Post by Mini-Strat_Maine on Feb 3, 2006 23:45:04 GMT -5
Is analog better than digital or doesn't it matter?
Each may do certain tasks better than the other. For a fast, easy reading of a resistor value (or whatever you're measuring with it), the digital may be better. An analog meter is called that because its reading is analogous to something. (Well, duh, right?) What I mean is, it may require a little more interpretation between where it is on the scale and what the reading is. IOW, a digital may show 'X' places of resolution (not the same thing as accuracy), but you may have to decide if the needle on the analog is "closer to the seven than the eight."
Then again, for quick go/no go readings, the analog is just fine, too. Once the needle swings up to where you think it should be, disconnect and go on to the next task. And if you ever decide to check a pickup's polarity by passing a magnet or screwderiver over it to see which way the needle deflects, well, only the analog can do that.
That little mirror at the top of the dial on the analog is to eliminate "parallax error." If the needle is lined up right over its reflection when you read the scale, then you're looking at it straight on, giving a more accurate reading. (Just one more thing to keep in mind with an analog.)
Both of those units look like quality instruments, with little bonus features like transistor testing, etc. Might come down to a coin toss.
Note: The opinions expressed above are entirely the fault of the misfiring synapses of the author. No other warranty, expressed or implied, is . . . some dang thang or other. Your mileage may vary. Never play leapfrog with a unicorn. Never play cards with a man called "Ace." Never invest in anything that eats or needs painting.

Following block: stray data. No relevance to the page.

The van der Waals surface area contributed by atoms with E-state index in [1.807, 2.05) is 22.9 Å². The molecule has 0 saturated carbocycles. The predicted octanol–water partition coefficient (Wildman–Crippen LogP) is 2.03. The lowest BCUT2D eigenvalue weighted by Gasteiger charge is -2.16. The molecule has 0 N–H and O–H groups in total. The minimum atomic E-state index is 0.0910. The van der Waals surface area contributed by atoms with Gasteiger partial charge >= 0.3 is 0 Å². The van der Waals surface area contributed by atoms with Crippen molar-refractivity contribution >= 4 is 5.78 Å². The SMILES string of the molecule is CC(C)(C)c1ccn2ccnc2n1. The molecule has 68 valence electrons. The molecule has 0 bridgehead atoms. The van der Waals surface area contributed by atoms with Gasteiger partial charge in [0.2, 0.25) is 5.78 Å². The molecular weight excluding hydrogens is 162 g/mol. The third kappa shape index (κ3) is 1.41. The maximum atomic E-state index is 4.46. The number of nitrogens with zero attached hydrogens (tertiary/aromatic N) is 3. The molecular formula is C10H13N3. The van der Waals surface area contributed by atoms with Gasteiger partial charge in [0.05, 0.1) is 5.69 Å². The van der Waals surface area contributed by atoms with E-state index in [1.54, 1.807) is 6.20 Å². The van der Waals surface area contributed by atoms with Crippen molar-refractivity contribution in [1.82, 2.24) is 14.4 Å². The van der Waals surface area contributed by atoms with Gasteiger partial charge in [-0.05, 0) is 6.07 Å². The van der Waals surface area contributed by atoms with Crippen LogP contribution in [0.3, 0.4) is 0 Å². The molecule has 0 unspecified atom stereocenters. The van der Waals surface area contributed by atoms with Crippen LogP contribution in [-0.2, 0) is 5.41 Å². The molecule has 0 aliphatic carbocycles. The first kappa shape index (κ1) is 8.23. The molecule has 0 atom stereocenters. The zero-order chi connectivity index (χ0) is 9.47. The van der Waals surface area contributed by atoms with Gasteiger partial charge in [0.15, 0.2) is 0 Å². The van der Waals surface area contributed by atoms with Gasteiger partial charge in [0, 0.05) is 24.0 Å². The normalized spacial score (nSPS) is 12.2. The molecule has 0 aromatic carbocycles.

I have tended to use a very cheap analogue multimeter (about 30 years old now) and find that to be useful for testing and connections...bit easier to see the needle move out of the corner of my eye perhaps.
I guess it depends what you are doing but these cheap devices seem plenty adequte for most things.
What I found to be the best investment was to buy an economical soldering station. More Accurate and neat work, accurate temp control and auto shut off just in case you leave home in a hurry (doh!) for peace of mind.
Mine cost about A$150 and was well worth the investment and if you can save money on this kind of test equipment for this if money is tight....my 2c pete
Mr D.I.Y. Sustainer ;-) [/IMG]New Project...'jazz strat' ... Seagull project and mini PA amplification
The digital mmeter is, as Mini-Maine says, easy and gives at least the appearance of greater precision, albeit there is inherent averaging within the readings.
One advantage of the analogs though is assessing phase when you have pups of unknow origin and no color mapping on phase. I used to have a URL with pix on this procedure, and JohnH and I have used it on some no name pups I had on a project. On Kinman's site he describes the procedure as:
".... Is there a method whereby I can tell if two single pole pickups are in-phase before I install them? There is a way to establish the phase of pickups before install.
You need a Multimeter set to Ohms X 100 attached to the pickup cable ends. The meter should now be reading in the broad range of 5K to 9K. Next place the tip of a small screwdriver or a steel screw head on top of any magnet (softly and gently). When the screwdriver is pulled away quickly you'll notice the needle of the multimeter move very slightly either left or right . Note which direction it moves because this is the indicator of phase. Then repeat the process with the pickup to be compared. Attach the probes, black to ground same as before. If the needle moves in the same direction then it's in phase with the first pickup. Opposite direction means out of phase.
If you get little needle movement with the meter set to resistance- try setting it to the smallest DC volts range it has....."